• R. V. Suggashie, 2017 ONCJ 67, Ontario Court of Justice (Gibson J.), 18 January 2017
  • April 25, 2017 | Author: Scott Kerwin
  • Law Firm: Borden Ladner Gervais LLP - Vancouver Office
  • The Ontario Court of Justice sentenced two Aboriginal men in relation to charges of break and enter with an intent to commit mischief. The underlying offences took place on the evening of 27 June 2015 at the police detachment in the Pikangikum First Nation. Approximately 300 to 500 people had gathered outside the detachment to protest the arrest of a community member earlier that day which had involved the use of a taser device. The protest evolved into a "violent, dangerous riot". In the much-publicized Reasons for Judgment, Justice Gibson provides a discussion of not only the background of the two accused, but the circumstances of the Pikangikum First Nation itself. He stated:

    It is true that the rule of law and administration of justice must be respected if we are to remain a country governed by laws and not by force exercised by either the strong or the irrational and intemperate passions of the mob. But it is also true that the administration of justice must be guided by understanding or risk losing that respect.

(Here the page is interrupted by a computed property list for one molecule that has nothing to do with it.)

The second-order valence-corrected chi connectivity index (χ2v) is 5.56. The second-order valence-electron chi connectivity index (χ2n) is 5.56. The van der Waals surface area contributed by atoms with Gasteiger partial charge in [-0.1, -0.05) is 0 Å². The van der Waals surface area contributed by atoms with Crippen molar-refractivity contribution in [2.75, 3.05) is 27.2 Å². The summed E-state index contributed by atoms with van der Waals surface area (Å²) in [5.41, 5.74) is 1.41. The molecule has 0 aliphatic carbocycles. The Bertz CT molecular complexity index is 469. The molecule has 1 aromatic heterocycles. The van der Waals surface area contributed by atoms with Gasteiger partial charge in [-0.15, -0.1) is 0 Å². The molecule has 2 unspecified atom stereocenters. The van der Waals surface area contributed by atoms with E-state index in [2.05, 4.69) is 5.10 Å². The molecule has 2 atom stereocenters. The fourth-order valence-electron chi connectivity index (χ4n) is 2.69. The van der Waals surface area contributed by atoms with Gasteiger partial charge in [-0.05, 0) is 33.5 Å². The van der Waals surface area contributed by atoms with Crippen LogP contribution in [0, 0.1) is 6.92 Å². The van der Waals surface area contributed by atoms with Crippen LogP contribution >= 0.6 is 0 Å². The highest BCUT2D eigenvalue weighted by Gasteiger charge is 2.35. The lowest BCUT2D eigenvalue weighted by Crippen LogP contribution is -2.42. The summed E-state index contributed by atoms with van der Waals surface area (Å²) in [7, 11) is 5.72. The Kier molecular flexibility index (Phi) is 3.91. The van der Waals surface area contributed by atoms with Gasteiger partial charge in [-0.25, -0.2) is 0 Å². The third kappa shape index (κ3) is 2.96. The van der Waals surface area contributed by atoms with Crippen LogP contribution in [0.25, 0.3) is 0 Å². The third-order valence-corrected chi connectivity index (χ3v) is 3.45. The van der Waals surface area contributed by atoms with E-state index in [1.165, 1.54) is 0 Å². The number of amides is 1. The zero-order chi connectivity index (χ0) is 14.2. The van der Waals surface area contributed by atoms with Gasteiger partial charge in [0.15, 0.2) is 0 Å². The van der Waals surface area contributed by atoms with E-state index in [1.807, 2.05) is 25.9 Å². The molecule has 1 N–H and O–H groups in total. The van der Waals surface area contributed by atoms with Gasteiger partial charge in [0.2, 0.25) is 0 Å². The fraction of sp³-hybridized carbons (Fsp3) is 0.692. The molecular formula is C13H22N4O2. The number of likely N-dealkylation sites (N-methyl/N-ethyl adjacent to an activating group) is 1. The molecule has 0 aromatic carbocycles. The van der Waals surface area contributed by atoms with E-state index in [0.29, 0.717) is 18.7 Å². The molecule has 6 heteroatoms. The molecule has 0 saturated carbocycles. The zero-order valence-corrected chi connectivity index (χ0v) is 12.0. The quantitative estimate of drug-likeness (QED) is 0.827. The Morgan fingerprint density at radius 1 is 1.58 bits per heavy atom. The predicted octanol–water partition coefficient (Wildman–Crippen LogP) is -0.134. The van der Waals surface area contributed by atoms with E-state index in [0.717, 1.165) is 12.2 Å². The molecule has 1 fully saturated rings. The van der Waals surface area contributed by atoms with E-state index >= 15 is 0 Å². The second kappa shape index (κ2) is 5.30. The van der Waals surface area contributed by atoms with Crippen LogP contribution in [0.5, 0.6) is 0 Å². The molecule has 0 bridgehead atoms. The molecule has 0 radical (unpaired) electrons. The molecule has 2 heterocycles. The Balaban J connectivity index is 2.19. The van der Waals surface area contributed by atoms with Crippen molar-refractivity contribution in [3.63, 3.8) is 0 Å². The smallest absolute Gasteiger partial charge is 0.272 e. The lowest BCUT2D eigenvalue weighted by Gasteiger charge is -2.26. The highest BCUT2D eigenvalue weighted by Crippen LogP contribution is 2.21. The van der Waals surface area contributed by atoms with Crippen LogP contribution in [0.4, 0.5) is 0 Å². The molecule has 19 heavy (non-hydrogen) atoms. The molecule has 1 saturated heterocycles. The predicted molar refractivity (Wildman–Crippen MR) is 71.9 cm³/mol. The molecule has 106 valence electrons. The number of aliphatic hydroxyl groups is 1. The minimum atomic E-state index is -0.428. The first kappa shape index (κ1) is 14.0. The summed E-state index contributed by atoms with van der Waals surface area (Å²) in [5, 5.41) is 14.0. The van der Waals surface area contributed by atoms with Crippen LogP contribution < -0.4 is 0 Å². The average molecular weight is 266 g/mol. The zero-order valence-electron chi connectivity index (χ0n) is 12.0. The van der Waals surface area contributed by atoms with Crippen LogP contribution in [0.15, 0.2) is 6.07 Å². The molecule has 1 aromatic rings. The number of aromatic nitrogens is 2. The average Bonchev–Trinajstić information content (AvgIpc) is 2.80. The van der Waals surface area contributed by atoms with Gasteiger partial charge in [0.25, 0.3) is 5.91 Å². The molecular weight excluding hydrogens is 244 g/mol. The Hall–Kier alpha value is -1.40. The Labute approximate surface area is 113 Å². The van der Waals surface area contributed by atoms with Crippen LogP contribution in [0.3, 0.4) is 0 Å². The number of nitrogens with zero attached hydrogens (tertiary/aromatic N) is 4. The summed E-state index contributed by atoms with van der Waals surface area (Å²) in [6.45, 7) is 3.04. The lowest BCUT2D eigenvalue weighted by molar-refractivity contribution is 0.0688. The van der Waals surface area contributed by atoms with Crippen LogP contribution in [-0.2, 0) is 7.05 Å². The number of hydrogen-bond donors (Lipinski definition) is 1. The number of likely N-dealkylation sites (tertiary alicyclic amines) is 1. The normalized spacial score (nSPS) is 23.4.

It would be wilful blindness not to recognise that Pikangikum is going through a terrible and deteriorating health crisis. I have travelled to this community on average once a month for the last 24 years, first as a lawyer and lately in my capacity as a Judge of this Court. I have seen first-hand the steady and rapid increase in the size of the community, the explosion in violent crime and the deterioration of living conditions. There are many good people here and the conditions they are living in are a national disgrace.

    It is shameful that a country as wealthy as ours tolerates that any of its citizens should live as many of the people of Pikangikum do. But it is not only the appalling lack of basics like reliable electricity and water and sewer that is striking here. It is the fact that within one elderly person's lifetime, a small group of people, whose ancestors lived off the land, who developed deep understandings of the spirit of the land they inhabited for millennia, could one day meet strangers in the wilderness with such devastatingly consequences for their children and grandchildren.

    The Court credited the two accused with 16 months of time already served, and suspended the passing of sentence for two years upon certain terms.